The Thompson-Okanagan economy continued to perform well in 2015, according to a new report.
The Chartered Professional Accountants of B.C. annual economic report expects the local economy to “remain robust” in 2016.
“Compared to other regions in B.C., the Thompson-Okanagan’s economy performed relatively well in 2015,” said Karen Christiansen, a partner at MNP LLP in Kelowna. “Population growth, increased tourism and favourable weather benefited our economy.”
The report found the lower Canadian dollar helped the region’s tourism industry, with hotel occupancy up 2.9 per cent in Kelowna and 4.6 per cent in Penticton.
In Kamloops, hotel occupancy fell by one per cent.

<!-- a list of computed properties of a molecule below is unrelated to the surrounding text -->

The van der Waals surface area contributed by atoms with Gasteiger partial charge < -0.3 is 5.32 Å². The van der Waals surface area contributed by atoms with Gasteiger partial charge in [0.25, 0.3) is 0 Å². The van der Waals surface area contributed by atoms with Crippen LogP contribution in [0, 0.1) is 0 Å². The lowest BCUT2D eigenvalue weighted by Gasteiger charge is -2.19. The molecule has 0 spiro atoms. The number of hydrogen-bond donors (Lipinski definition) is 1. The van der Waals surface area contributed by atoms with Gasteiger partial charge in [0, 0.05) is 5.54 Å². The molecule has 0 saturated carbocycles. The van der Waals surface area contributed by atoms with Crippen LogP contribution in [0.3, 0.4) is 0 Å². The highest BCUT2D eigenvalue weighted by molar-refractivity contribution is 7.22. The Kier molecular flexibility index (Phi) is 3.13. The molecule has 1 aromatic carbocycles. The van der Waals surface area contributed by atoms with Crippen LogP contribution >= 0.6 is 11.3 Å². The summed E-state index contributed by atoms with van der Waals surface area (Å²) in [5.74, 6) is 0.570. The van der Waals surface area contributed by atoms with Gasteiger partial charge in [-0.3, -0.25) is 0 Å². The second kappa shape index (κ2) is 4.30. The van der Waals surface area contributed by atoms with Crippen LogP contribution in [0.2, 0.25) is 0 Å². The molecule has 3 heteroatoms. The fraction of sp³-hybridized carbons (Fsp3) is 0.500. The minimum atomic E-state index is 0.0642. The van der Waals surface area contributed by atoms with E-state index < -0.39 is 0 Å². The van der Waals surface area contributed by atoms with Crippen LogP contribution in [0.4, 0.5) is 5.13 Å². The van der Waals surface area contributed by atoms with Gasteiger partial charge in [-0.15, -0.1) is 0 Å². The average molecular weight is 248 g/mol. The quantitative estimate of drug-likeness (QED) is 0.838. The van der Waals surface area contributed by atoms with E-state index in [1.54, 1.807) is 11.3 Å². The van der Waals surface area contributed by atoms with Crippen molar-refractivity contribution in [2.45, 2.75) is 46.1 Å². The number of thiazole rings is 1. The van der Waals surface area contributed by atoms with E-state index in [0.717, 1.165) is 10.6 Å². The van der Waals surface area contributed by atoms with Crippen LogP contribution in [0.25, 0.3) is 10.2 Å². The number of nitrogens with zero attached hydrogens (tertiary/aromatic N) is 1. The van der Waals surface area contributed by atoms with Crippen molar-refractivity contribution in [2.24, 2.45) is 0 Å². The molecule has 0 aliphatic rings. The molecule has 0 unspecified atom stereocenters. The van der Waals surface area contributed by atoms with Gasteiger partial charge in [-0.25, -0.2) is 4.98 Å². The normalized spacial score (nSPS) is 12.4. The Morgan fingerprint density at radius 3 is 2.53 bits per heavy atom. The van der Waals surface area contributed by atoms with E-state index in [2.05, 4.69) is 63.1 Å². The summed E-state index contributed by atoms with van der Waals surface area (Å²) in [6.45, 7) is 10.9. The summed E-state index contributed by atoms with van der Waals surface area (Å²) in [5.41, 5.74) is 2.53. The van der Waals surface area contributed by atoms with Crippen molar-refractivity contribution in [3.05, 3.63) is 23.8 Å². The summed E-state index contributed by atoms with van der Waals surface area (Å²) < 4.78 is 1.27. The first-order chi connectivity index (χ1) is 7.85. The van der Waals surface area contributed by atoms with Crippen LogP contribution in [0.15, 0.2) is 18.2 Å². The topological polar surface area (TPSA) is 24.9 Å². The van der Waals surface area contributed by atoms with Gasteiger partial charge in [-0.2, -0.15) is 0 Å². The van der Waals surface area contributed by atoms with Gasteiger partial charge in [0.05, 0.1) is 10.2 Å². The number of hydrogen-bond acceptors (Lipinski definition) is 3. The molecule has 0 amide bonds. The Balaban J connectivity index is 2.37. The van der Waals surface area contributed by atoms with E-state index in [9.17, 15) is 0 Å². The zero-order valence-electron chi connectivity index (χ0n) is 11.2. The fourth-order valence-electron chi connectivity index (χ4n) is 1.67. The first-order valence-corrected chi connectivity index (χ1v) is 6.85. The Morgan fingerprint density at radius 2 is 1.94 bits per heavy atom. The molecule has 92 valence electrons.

The population in the region continued to grow, resulting in a nine per cent increase in housing sales and a 3.1 per cent increase in housing sale values.
The value of the region’s building permits, an indicator of new construction, increased 15.6 per cent to $1.3 billion.
“Increased activity in these industries provided employment opportunities for young workers between the ages 19 and 24,” said Christiansen. “This helped to bring down our region’s youth unemployment by 1.6 percentage points to 8.1 per cent in 2015, well below the provincial average of 9.9 per cent. The decline was also unique in the province.”
Looking to the future, the organization expects this success to continue.
In the first quarter of 2016, the region saw record real estate sales, due in part to Lower Mainland homeowners relocating.
“This reported jump suggests the Thompson-Okanagan will see continued population growth, increased housing starts, and further construction and other real estate related activity,” the report states.
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